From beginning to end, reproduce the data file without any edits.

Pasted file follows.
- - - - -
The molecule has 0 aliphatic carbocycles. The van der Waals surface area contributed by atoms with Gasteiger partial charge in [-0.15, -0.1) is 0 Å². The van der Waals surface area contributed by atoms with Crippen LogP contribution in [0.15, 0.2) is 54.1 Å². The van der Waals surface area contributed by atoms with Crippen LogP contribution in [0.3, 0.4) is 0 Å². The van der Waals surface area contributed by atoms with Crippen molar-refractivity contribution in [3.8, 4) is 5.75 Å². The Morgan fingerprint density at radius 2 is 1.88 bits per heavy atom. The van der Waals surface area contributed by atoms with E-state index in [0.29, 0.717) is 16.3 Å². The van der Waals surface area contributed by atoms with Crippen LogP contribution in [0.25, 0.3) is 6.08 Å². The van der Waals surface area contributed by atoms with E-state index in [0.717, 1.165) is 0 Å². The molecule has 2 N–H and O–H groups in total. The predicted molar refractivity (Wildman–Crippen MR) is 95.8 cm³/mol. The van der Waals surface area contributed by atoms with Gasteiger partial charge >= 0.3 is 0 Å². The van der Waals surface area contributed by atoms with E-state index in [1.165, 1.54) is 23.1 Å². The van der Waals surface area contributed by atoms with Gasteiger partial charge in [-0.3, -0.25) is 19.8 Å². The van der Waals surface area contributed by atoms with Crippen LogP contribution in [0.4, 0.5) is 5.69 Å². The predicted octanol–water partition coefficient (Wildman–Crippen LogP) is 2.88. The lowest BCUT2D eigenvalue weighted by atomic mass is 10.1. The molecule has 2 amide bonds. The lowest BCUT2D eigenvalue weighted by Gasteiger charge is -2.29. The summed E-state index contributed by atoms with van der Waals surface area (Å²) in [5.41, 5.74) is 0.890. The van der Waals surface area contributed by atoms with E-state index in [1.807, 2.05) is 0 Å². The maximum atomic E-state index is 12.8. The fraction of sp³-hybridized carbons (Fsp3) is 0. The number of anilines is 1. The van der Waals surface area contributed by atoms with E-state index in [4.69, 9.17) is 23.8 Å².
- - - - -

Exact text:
The molecule has 0 aliphatic carbocycles. The van der Waals surface area contributed by atoms with Gasteiger partial charge in [-0.15, -0.1) is 0 Å². The van der Waals surface area contributed by atoms with Crippen LogP contribution in [0.15, 0.2) is 54.1 Å². The van der Waals surface area contributed by atoms with Crippen LogP contribution in [0.3, 0.4) is 0 Å². The van der Waals surface area contributed by atoms with Crippen molar-refractivity contribution in [3.8, 4) is 5.75 Å². The Morgan fingerprint density at radius 2 is 1.88 bits per heavy atom. The van der Waals surface area contributed by atoms with E-state index in [0.29, 0.717) is 16.3 Å². The van der Waals surface area contributed by atoms with Crippen LogP contribution in [0.25, 0.3) is 6.08 Å². The van der Waals surface area contributed by atoms with E-state index in [0.717, 1.165) is 0 Å². The molecule has 2 N–H and O–H groups in total. The predicted molar refractivity (Wildman–Crippen MR) is 95.8 cm³/mol. The van der Waals surface area contributed by atoms with Gasteiger partial charge >= 0.3 is 0 Å². The van der Waals surface area contributed by atoms with E-state index in [1.165, 1.54) is 23.1 Å². The van der Waals surface area contributed by atoms with Gasteiger partial charge in [-0.3, -0.25) is 19.8 Å². The van der Waals surface area contributed by atoms with Crippen LogP contribution in [0.4, 0.5) is 5.69 Å². The predicted octanol–water partition coefficient (Wildman–Crippen LogP) is 2.88. The lowest BCUT2D eigenvalue weighted by atomic mass is 10.1. The molecule has 2 amide bonds. The lowest BCUT2D eigenvalue weighted by Gasteiger charge is -2.29. The summed E-state index contributed by atoms with van der Waals surface area (Å²) in [5.41, 5.74) is 0.890. The van der Waals surface area contributed by atoms with E-state index in [1.807, 2.05) is 0 Å². The maximum atomic E-state index is 12.8. The fraction of sp³-hybridized carbons (Fsp3) is 0. The number of anilines is 1. The van der Waals surface area contributed by atoms with E-state index in [4.69, 9.17) is 23.8 Å².